Ladies, and I say that because Demetri Martin has proven that if you end any sentence with that it becomes creepy but had nothing to share about starting with it,
How are you doing? Just trying to keep things casual and upbeat [and polite, because I am Canadian, after all] before we move on to a subject I’m trying to form an opinion on. You can be sure that if I was even 23% sure of myself this would be a post that confidently projected my opinions as being truths, but alas, here we are.
Last week I came across an article on the AV Club on what you probably know to be one of my favourite shows: Brooklyn Nine-Nine. It concerned one character in particular, Detective Charles Boyle, and how much of the season followed his attempts at wooing fellow officer Rosa Diaz. Now they weren’t, and I’m not, making any comments about workplace romances- the focus was instead on the fact that she was clearly not interested in him.
Posted in feminism, internet, relationships, television
Tagged Brooklyn Nine-Nine, Charles Boyle, dating, friend zone, Full Boyle, harassment, interested, nice, nice guy, no, perseverance, persistence, refusal, relationships, rom-com, romantic comedy, Rosa Diaz, tenacity
Here’s something regular review readers don’t get from me very often: I wish this episode had been longer. After what was basically a filler issue last week [and one that seriously had me picking apart Han's place on the show] this Monday night had us returning to the narrative that this half of the season has built itself around: the pastry school and Max’s relationship with Deke.
That’s right, Eric Andre is back after his character had the flu and went on a skiing trip. Every move this show has made so far, including the mild inconvenience that was Max finding out he was wealthy, has pointed towards him sticking around. She’s not one for relationships or even trusting others, and the way they’ve grown closer has made it seem like nothing short of death/something truly dramatic could break them apart. So this week the two girls meet Mr. and Mrs. Bromberg [as in the Bromberg Elevators, the ones that are in every building in the city, as in the Bromberg Colo-Rectal Centre at the New York Hospital].
Posted in Comedy, money, race, review, television
Tagged 2 Broke Girls, And the Not Broke Parents, Beth Behrs, Brombergs, Caroline, Cast, CBS, characters, Current Total, dancer, David, Deke, from the block, Genet, Jeff Garlin, Kat Dennings, Max, money, pastry school, poor, review, rich, S3E20, Sheryl Lee Ralph, Stripper, television, Todd VanDerWerff, TV, wealthy
As I was walking around doing errands yesterday I began to muse on one of my favourite topics: diversity in media. While this could’ve been a very pleasant stroll on an afternoon that felt much more like spring than winter, my mind felt the need to challenge itself with a question I’m sure often leaves the lips of those who are sick of “having diversity crammed down their throats”: Why is the US held responsible for all of this? Continue reading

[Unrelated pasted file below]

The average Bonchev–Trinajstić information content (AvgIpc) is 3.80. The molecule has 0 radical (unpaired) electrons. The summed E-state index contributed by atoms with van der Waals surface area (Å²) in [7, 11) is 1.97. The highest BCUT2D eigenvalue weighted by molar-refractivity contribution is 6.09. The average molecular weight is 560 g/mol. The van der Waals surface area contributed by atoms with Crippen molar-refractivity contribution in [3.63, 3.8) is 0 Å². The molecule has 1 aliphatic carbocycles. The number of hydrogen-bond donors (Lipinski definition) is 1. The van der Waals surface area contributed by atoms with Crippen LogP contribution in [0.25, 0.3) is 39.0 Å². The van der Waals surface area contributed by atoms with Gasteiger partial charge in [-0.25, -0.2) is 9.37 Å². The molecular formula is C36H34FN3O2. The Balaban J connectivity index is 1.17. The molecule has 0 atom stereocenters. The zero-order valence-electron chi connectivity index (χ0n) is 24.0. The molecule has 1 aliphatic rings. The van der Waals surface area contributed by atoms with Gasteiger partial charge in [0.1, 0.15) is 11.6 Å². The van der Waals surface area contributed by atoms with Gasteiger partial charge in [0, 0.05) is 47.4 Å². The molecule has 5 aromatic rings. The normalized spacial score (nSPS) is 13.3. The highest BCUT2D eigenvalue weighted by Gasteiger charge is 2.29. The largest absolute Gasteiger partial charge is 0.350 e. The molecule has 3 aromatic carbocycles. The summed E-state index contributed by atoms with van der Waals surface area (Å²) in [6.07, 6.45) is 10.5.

Posted in America, comics, feminism, film, lgbt, media, race, television, writing
Tagged America, Andrew Wheeler, Brooklyn Nine-Nine, cisgendered, Comics Alliance, diversity, film, media, race, Renee/Harvey Index, representation, responsibility, straight, television, TV, White men
Right at the end of 2011 Todd VanDerWerff, who I unofficially inherited these reviews from after Pilot Viruet passed the torch, wrote an article on the AV Club discussing how some shows on TV existed as “Nice places to visit”.
While the initial focus was on dramas he turns to sitcoms and describes how he divides them into two categories: “shows that aim for greatness and try to push the boundaries of the form, and shows that just want to create a bunch of characters that are fun to hang out with.” Happy Endings is my personal benchmark for the latter, with Parks and Recreation coming a close second. It’s not to say that neither show exhibits good writing [both do, in their own ways], more that they’re half hours of television in which viewers can relax, content to spend time with characters who are familiar and comfortable to them.
2 Broke Girls appears to want to be one of these shows. Continue reading
Posted in Comedy, review, television, writing
Tagged 2 Broke Girls, And the Kilt Trip, Beth Behrs, Blarney Bill, Caroline, Cast, CBS, characters, Current Total, Deke, Earl, Garrett Morris, Han, hang-out show, hang-out sitcom, Happy Endings, How I Met Your Mother, Kat Dennings, kilt, Matthew Moy, Max, Oleg, review, S3E19, St. Patrick's Day, television, Todd VanDerWerff, TV
We open up with the last Buck Marshall ad we’ll ever see, the IFIB rep. letting us know that shows like the one we’re about to see “worry the public about the dangers of industrial food production.” The issue with this, of course, is that “[their] research shows that worry leads to stress and depression, which is detrimental to your health.” That’s actually great to know, since I was worried going into the season finale.
Last week’s installment was extremely shaky, scoring points for being informative and funny at the same time but ultimately failing when it came to raising the stakes [ironic given the episode title]. Things ended with Chip in jail believing that Sophie had stabbed him in the back, and so things start with him sitting in an interrogation room. A promising enough beginning, I suppose. Continue reading
Posted in advertising, Comedy, environmentalism, food, health, review, television
Tagged Animoil, Buck Marshall, Chip Randolph, Chipotle, comedy, Ends Meat, factory farm, Farmed And Dangerous, finale, Hulu, IFIB, Industrial Food Image Bureau, John Sloan, Karynn Moore, Nick Clifford, nightmare fuel, Oleyum, PetroPellets, Ray Wise, resistant, review, S1E4, Sophia, Sustainable Family Farming Association, sustainable farming, TV